All posts by maraahmedstudio

Hopeful Art & Artful Hope

So energizing to be part of the Artists Round Table today and talk about Hopeful Art & Artful Hope. The convo was moderated by the wonderful Gabrielle Javier-Cerulli and I learned so much about the work of amazing artists/activists like Michaela Oteri, TL Luke, Kristy Lisle, Kierston Ghaznavi, Yvette Pino, and Della Wells.

Return to Sender: Women of Color in Colonial Postcards and the Politics of Representation

This NYSCA-funded project involves the completion of a short film “Women of Color in Colonial Postcards and the Politics of Representation” (approx. 30 min), a community screening and discussion at Cinema Arts Center; an art exhibit (including film stills and collages based on 19th-early 20th century postcards), an artist talk at Huntington Historical Society; and a free screening of the film at Ma’s House & BIPOC Art Studio in Southampton.

Trailer for Palestinian Film Festival Amsterdam

The Palestinian Film Festival Amsterdam, founded by my dear friend Nihal Rabbani, lifts the voices of Palestinian artists/filmmakers and educates audiences on the subject of Palestine. This year the festival will commemorate 75 years of the Nakba, the Great Catastrophe, which saw the mass expulsion of indigenous Palestinians in 1948. I edited the official trailer for the PFFA. It will take place at Rialto De Pijp from May 12-15, 2023.

Hofstra University | Issues in Judaism Lecture

Join us for a conversation between Shirly Bahar and Mara Ahmed about their recent scholarly and creative work related to oppression and the body. Bahar’s recent book, “Documentary Cinema in Israel-Palestine: Performance, the Body, the Home,” and Ahmed’s upcoming film, “The Injured Body,” both explore how colonialism, marginalization, and daily mental and emotional stresses from racism and othering impact the body.

The Way Forward by Teresa Schreiber Werth

I have been officiating at funerals for more than 30 years. One might say I felt “called” to the work, not necessarily in a spiritual sense, but I have the right skill sets. Most of the funerals I have celebrated, have been for people who have lived long and full lives. They fall into the “circle of life” category, in which death is seen as a part of life.

ترک ناگهانی کابل – مرضیه رضایی

بعد از ۵۵ روز اقامت در کمپ، نام من و خواهرم نیز در لیست افرادی بود که به یکی از ایالت‌ها برای ادامه زندگی منتقل شویم. ما بعد از سه روز به شهر روچستر ایالات نیویورک رفتیم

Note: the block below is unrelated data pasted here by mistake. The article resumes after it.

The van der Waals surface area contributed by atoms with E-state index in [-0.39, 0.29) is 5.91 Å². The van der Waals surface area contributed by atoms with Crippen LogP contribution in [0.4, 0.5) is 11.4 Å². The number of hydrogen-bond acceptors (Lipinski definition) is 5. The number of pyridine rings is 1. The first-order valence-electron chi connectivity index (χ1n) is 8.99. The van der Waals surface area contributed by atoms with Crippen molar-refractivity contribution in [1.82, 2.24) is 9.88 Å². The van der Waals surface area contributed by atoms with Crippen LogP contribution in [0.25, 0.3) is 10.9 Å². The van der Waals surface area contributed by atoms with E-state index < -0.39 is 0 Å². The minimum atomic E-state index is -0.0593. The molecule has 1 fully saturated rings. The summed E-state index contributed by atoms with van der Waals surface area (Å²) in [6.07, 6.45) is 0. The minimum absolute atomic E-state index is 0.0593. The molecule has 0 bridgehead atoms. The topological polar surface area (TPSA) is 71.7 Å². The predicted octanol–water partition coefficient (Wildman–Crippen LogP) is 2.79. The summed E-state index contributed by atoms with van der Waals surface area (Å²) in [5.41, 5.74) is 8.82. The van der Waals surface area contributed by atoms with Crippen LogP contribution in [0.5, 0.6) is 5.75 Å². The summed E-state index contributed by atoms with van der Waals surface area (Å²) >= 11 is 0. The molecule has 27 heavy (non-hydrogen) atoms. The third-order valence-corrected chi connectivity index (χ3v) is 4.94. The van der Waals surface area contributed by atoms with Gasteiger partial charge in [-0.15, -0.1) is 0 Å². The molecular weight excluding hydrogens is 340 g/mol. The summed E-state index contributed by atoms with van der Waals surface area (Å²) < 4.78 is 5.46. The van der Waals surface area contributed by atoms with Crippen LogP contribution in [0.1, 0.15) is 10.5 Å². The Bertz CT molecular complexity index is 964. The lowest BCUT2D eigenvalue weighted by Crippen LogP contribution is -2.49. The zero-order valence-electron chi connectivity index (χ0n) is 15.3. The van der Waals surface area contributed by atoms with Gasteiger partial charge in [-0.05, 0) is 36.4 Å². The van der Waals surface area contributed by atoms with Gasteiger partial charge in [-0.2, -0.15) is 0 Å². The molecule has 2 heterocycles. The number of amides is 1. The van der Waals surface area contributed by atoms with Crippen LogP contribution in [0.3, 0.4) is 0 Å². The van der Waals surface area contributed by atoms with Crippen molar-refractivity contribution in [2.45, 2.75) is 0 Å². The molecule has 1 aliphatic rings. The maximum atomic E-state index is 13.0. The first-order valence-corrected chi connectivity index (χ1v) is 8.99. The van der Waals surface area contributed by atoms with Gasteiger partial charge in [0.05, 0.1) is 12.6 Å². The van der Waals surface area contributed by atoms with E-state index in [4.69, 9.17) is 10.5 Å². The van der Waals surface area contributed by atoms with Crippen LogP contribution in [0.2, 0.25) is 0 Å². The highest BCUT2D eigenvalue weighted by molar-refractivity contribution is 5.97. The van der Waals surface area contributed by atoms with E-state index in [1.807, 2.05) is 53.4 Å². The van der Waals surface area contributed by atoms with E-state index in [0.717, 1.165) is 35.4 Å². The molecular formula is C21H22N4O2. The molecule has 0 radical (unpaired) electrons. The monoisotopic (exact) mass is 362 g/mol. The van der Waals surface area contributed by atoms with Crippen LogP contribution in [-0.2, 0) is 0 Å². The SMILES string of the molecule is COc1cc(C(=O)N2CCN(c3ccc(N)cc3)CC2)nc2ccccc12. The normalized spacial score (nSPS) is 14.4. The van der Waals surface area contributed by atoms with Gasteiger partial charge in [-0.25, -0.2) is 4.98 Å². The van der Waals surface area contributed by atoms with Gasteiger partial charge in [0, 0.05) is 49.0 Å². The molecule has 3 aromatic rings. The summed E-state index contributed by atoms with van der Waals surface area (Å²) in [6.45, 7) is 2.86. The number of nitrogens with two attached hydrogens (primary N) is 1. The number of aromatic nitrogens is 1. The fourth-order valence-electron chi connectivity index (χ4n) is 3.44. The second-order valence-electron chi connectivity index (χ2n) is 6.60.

[Leaving Kabul by Marzia Rezaee: After 55 days in the camp, Sohaila and I got on the list of people to be moved to a permanent residence. Three days later, we were sent to Rochester, New York. About a hundred people were evacuated from the camp in New Mexico that day…]

Reasons For Being Alive by Afsoon

Sometime over the past two years, something changed in me. As if I woke up and became someone else. A long period of being alone in my little studio folded me slowly, just like I fold and mould my clay. I started imagining life among my art pieces – I became my own subject.

Dasht-e-Tanhai – A Desert Soundscape

A poem by Faiz Ahmed Faiz, translated from the Urdu and read by Mara Ahmed, with sound design by Darien Lamen: Dasht-e-Tanhai (The Desert of Loneliness) or Yaad (Memory) has always moved me, its words and metaphors like pearls strung together with elegant ease. It embodies Faiz’s style of writing: filled with glorious ideas of beauty and social justice but always fluid, unencumbered, songful.

Conversation with writer Uzma Aslam Khan at McNally Jackson Seaport in NYC

Honored to engage in conversation with the brilliant Uzma Aslam Khan about her new book, The Miraculous True History of Nomi Ali, on June 28th at McNally Jackson Seaport in NYC. Beautifully written and part of the important process of decolonizing history and literature, Uzma’s book brings to life revolutions that have been erased and forgotten, and exposes the mechanics of colonial oppression.

The Warp & Weft [Face to Face] at Rochester Contemporary Art Center

Released in collaboration with RoCo starting March 2021, The Warp & Weft is an online audio archive created and curated by interdisciplinary artist Mara Ahmed. It is a collection of stories from the first year of the pandemic that weaves together diverse voices, languages and geographies. Now a year later, with the coronavirus still with us and the world knit together as tightly as ever, we revisit the archive as a multimedia exhibition. Experience The Warp & Weft [Face to Face] at RoCo (April 1-May 7) and immerse yourself in a colorful tapestry of stories.